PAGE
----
Monday, April 28, 2008

Camp 2008 -- Dealing with menu fatigue

For much of culinary history, the chef quietly worked the back of the house. He sought little glory for himself or his food as the customer was his main focus. The chef always looked for ways to satisfy their wants through food and the dining experience.

In some environments -- the small, chef-owned restaurant, for instance -- the chef traditionally had greater freedom to craft a menu that pleased his creative yearnings. As long as patrons returned to the restaurant, he was free to create innovative meals.

Each year I change the menu for the senior banquet, which is held on Thursday evening. In 2007, the menu consisted of sauteed chicken breasts with mushroom sauce, creamy mashed potatoes, roasted carrots and iced chocolate cake. I usually try to match the menu with the theme for the banquet. As you can see, disco was the theme for 2007.

Other settings, the chef was (and still is) bound by rules that restrict his creative spirit. In camps (plus schools, hospitals, prisons), the kitchen's role must always fit in with the institution's mission. The camp chef has a great responsibility toward the nutritional needs of those under his care.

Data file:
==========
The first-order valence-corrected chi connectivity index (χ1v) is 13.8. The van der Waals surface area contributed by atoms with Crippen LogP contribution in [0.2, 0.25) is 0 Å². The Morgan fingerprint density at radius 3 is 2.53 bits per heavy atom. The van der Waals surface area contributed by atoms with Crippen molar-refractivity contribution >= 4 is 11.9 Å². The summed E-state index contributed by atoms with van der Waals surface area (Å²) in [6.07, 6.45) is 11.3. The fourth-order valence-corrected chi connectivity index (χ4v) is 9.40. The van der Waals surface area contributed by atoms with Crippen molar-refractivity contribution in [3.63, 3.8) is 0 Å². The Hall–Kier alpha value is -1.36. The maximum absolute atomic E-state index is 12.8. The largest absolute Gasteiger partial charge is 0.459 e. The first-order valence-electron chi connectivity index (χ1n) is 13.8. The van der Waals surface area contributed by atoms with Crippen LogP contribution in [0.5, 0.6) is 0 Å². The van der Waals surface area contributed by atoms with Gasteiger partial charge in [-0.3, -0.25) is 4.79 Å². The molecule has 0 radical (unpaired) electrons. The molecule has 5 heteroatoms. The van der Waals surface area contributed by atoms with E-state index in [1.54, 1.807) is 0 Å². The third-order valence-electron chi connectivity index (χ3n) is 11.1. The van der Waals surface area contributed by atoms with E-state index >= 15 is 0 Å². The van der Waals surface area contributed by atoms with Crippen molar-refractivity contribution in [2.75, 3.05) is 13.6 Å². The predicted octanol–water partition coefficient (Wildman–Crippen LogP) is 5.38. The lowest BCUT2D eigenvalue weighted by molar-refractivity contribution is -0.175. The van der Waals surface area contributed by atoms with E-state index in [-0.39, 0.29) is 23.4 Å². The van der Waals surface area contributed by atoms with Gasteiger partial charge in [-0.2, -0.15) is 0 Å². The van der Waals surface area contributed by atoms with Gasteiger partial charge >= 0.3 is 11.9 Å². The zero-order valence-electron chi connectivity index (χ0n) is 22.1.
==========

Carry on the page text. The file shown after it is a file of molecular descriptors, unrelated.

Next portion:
I bring this point up because every cook is driven to a degree by the an innate desire to create and serve new dishes. I'm sure this comes from a personal desire to satisfy one's "inner culinary self."

Each year I struggle with the impulse to drastically change the menu for camp. Even though I believe that I serve a good menu -- one that's well accepted by campers and staff alike -- the chef in me wants alter several menu items.

Each time I contemplate changing the menu item, my motivation comes to mind. I always ask myself, "Am I getting tired of the dish?" Even if the answer is yes, I usually keep it on the menu because the kids like the dish.

The luxury of changing the menu to satisfy my personal desire is a "nice to have" element of being a camp chef. I always have to fall back on the camper's needs in terms of nutrition and meal satisfaction.

Besides, constantly changing the menu can work against you. Kitchen staff and the campers rely on a steady menu from year to year. Volunteer cooks benefit by being able to replicate the same meals each year with minimal training. And the campers look forward to certain dishes each year as June approaches.

1 comment:

  1. This is a very thoughtful post. I think too many chefs want to be the "celebrity" chef and they not only ignore the needs and desires or their customers, but they sometimes have a tendency to belittle their customers if the customers don't particularly like the meal or the type of food being served. I think one of the reasons restaurants fail is the chef's arrogance toward the customer.

    You are a wise man, my friend.